The recently released ACOSS Poverty in Australia 2016 report tells us what we already know: lone parents, 84% of whom are single mothers, have the highest prevalence of poverty of all family types, and have done for long time.
In fact, the report tells us that one third of lone parent families (34%) are living below the poverty line of 50% of the medium income. This means that 41% of children in lone parent families are in poverty (compared with 12.5% of children in couple households), an increase over the past 10 years (or more).[symple_box color=”blue” fade_in=”true” float=”center” text_align=”left” width=”60″]
“In single-parent families, four children in ten now live in poverty. After 25 years of uninterrupted economic growth, we can do better than this!” states David Morawetz in the report.[/symple_box]
This leads to the truly pertinent questions: Why is this situation so bad, and what can we do to reduce the structural disadvantage that single mothers face?
The ACOSS Report begins to address the question of why. They show that lone parents experience more poverty due to their lower levels of employment, triggered by the undiluted responsibilities they shoulder which in turn restrict employment choices and options. The latest HILDA report reinforces that this inability to secure suitable, reliable work results in high levels of poverty and welfare reliance.
We know this at CSMC: Single mothers want to work, and do work however, there are not enough family friendly jobs which sole parents desperately want and need. We want school hour jobs, job share positions, jobs which can help us still be parents to our children, and accessible and affordable childcare.
The casualisation of the workforce has taken a terrible toll on women who use our services, with steadily increasing underemployment and increasingly unreliable incomes. Unaffordable housing is another trigger of poverty, with a significant number of our service users paying 55% or more of their limited income on housing. This leaves little for groceries, utilities and school expenses, and nothing for recreational activities or holidays, which just don’t happen in low income single mother families.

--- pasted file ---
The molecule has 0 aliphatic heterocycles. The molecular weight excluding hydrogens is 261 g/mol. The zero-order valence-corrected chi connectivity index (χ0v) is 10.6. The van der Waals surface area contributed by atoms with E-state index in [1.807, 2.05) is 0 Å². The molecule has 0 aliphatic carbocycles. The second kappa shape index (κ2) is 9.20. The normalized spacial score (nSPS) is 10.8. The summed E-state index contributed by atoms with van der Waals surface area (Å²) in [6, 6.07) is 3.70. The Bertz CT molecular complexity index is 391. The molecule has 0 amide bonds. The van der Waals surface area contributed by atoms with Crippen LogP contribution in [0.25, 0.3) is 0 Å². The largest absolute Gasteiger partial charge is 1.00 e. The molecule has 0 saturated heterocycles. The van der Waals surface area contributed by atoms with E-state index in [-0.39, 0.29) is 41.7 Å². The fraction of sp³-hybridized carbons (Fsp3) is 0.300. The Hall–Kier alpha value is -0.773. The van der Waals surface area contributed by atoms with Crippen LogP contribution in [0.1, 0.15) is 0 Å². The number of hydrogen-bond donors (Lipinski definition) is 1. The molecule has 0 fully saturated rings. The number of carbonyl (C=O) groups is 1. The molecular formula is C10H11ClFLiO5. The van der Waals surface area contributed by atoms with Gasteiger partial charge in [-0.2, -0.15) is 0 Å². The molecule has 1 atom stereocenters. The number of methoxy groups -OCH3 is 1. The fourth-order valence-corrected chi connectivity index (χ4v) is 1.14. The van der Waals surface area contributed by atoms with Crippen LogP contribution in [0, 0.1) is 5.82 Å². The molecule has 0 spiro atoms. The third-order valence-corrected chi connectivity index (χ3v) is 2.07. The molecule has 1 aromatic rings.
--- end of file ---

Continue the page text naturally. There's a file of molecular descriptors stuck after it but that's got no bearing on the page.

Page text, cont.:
The situation is dire for these families and the children growing up in them. In amongst our prosperous society, we have a cluster of disadvantage that has proven stubborn. And no, Prime Minister, making the welfare system more punitive will not give Newstart recipients great incentives to get jobs that simply are not out there. Without adequate support, be it extended family, childcare and after school care, flexible employers or part-time school hour jobs, single mothers trying to support their family on the woefully inadequate Newstart payments will not see an uptake in employment by raising expectations and tightening regulations. Increasing financial penalties will only further embed these families in poverty.
[symple_box color=”blue” fade_in=”false” float=”center” text_align=”left” width=”60″]John Falzon, CEO of St Vincent de Paul, made the same argument recently in The Guardian: “By focusing on the supposed failings of the individual, we are missing the bleeding obvious: that there are not enough jobs (and more specifically, not enough hours!) for those who can work as well as a seriously inadequate level of income support for those who cannot.”[/symple_box]
So, what can we do?
This is the question that the Council of Single Mothers and their Children will be examining over the next months as we undertake strategic planning to set our direction for the next few years. With our specialist knowledge, fever for change and limited resources, what can WE do to better support single mothers and assist them to provide the best possible future for their children, as we know they want to.
If you would care to feed into this process, I’d love to hear from you. Email me with any ideas or suggestions – firstname.lastname@example.org
Australian Council of Social Services (ACOSS) Poverty in Australia 2016, October 2016
The Household, Income and Labour Dynamics in Australia (HILDA) Survey: Selected Finding from Waves 1 to 12, July 2016
ABC News, Janda, Michael Unemployment rate only telling half the labour market story 17 Oct 2016
ABC News, Norman, Jane Expectation on welfare recipients ‘miserably low’ as Government seeks to impose tighter regulations, 24 October 2016
The Guardian, Falzon, John Opinion: Australia does not have a welfare problem. We have a poverty problem, 20 September 2016